This Document is Currently being worked on and is considered unreliable.
How to install Linux on a Mac Mini without a cd drive.
This little mini tutorial should help get you up and running with Arch Linux on your mac mini 2011 sans-cd drive. This guide can be used for any distro of your choice, just make sure you have a good understanding of the packaging/installation system. I have had no joy getting a dd'd usb device to boot on the mac mini, which is why I have created this guide. If anybody has any pointers as for ways to get FREE BSD running in this manor I would love to hear from you! Drop an email to nathanbaxter at pixelmasochist.net
Use this guide at your own risk. I can not be held responsible for any damages or loss of data caused should you decide to attempt this installation.
You will Need.
- You have an understanding of the Linux/UNIX command line.
- Your machines are connected to the internet
- You are currently running Arch Linux
- You have the means to view online documentation while you install Linux on your mac mini.
- There is only one drive connected to the machines which means the usb stick is on /dev/sdb
From the Linux machine
Create a usable base Arch Linux system
- Create a partition table on the usb stick
- Format the partition as ext2
- Mount the device
mount /dev/sdb1 /mnt
- Get the arch install scripts
pacman -S arch-install-scripts
Use pacstrap to create a base Linux system on the usb device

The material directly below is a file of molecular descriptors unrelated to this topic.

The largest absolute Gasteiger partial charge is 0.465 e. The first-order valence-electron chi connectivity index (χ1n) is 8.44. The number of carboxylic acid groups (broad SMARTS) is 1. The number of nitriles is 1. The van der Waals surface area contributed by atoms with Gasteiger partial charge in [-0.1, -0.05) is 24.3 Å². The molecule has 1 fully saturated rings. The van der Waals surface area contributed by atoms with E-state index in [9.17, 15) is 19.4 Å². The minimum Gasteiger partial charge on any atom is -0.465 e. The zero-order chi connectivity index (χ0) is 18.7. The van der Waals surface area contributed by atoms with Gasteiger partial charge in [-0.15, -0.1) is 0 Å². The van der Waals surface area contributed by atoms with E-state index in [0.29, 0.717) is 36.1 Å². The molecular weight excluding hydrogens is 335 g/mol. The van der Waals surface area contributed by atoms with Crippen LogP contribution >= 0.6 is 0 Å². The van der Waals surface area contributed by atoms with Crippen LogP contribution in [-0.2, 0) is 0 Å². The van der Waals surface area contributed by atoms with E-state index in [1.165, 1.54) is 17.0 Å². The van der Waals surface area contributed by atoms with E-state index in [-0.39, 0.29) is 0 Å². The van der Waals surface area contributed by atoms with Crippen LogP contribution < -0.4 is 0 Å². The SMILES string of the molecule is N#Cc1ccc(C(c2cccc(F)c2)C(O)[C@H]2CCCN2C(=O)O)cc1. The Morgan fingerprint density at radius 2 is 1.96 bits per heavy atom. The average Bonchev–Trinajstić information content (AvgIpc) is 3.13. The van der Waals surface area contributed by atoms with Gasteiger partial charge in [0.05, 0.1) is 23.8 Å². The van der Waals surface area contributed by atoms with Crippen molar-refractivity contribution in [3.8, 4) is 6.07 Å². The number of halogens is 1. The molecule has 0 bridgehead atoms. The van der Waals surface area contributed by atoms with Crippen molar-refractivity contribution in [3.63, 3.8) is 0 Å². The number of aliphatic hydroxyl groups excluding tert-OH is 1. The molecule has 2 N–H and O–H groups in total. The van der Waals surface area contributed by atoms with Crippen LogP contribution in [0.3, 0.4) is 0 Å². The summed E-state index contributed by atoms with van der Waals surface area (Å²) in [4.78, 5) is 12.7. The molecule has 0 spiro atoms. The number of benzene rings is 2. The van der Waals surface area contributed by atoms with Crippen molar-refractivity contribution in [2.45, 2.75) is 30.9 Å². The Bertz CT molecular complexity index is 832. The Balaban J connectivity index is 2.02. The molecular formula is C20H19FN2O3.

Most of this information has been lifted from the arch wiki.
There are a lot of configuration options that have been omitted due to the different hardware for the machines.
pacstrap /mnt base
arch-chroot /mnt /bin/bash
pacman -S gptfdisk arch-install-scripts
If you're going to need to ssh into the machine, now is the time to pick openssh up.
ln -s /usr/share/zoneinfo/[Region]/[Timezone] /etc/localtime
hwclock --systohc --utc
echo arch-install > /etc/hostname
If the usb stick is the only other device on your mac (besides the main hd) it should be safe to do the following. Otherwise, change /dev/sdb1 to the next device in the list.
echo "/dev/sdb1 / ext2 defaults,noatime 0 1" > /etc/fstab
passwd [to create a root pass word, can be skipped if you don't plan on keeping the os on the usb]
Logout and umount /mnt
Now that we have a basic system set up it's over to the mac.
- Use the OS X partition tool to create a new partition. Might be an idea to name it something you'll remember so that when it comes to removing that partition after step 7 it will make life easier for you. something like arch-install.
Use fuse-ext2 to mount your linux usb drive
sudo mkdir /Volumes/arch
sudo fuse-ext2 /dev/sdb1 /Volumes/arch
Now mount the mac's EFI partition
It should be on /dev/disk0s1, but to check this simply type
and look for the type name "EFI".
Then create the directory for the Arch Linux boot files.
sudo mkdir /Volumes/efi
sudo mount -t msdos /dev/disk0s1 /Volumes/efi
sudo mkdir /Volumes/efi/EFI/arch
Copy the Linux kernel and initramfs files
cp /Volumes/arch/boot* /Volumes/efi/EFI/efi/arch/
mv vmlinuz-linux vmlinuz-linux.efi
Create the refind configuration file in the /Volumes/efi/*/arch directory
[$EDITOR] refind_linux.conf and add the following
"Boot to console" "root="/dev/sdb1 ro rootfstype=ext2 systemd.multi-user.target"
- Reboot. You should be presented with the refind menu system and Arch Linux should now be present.
Login as root and get your network up. I'd recommend starting of with the wired en* device and deal
with the wireless when you have set up the installatoin on the mac.
ip link list
ip link set [device] up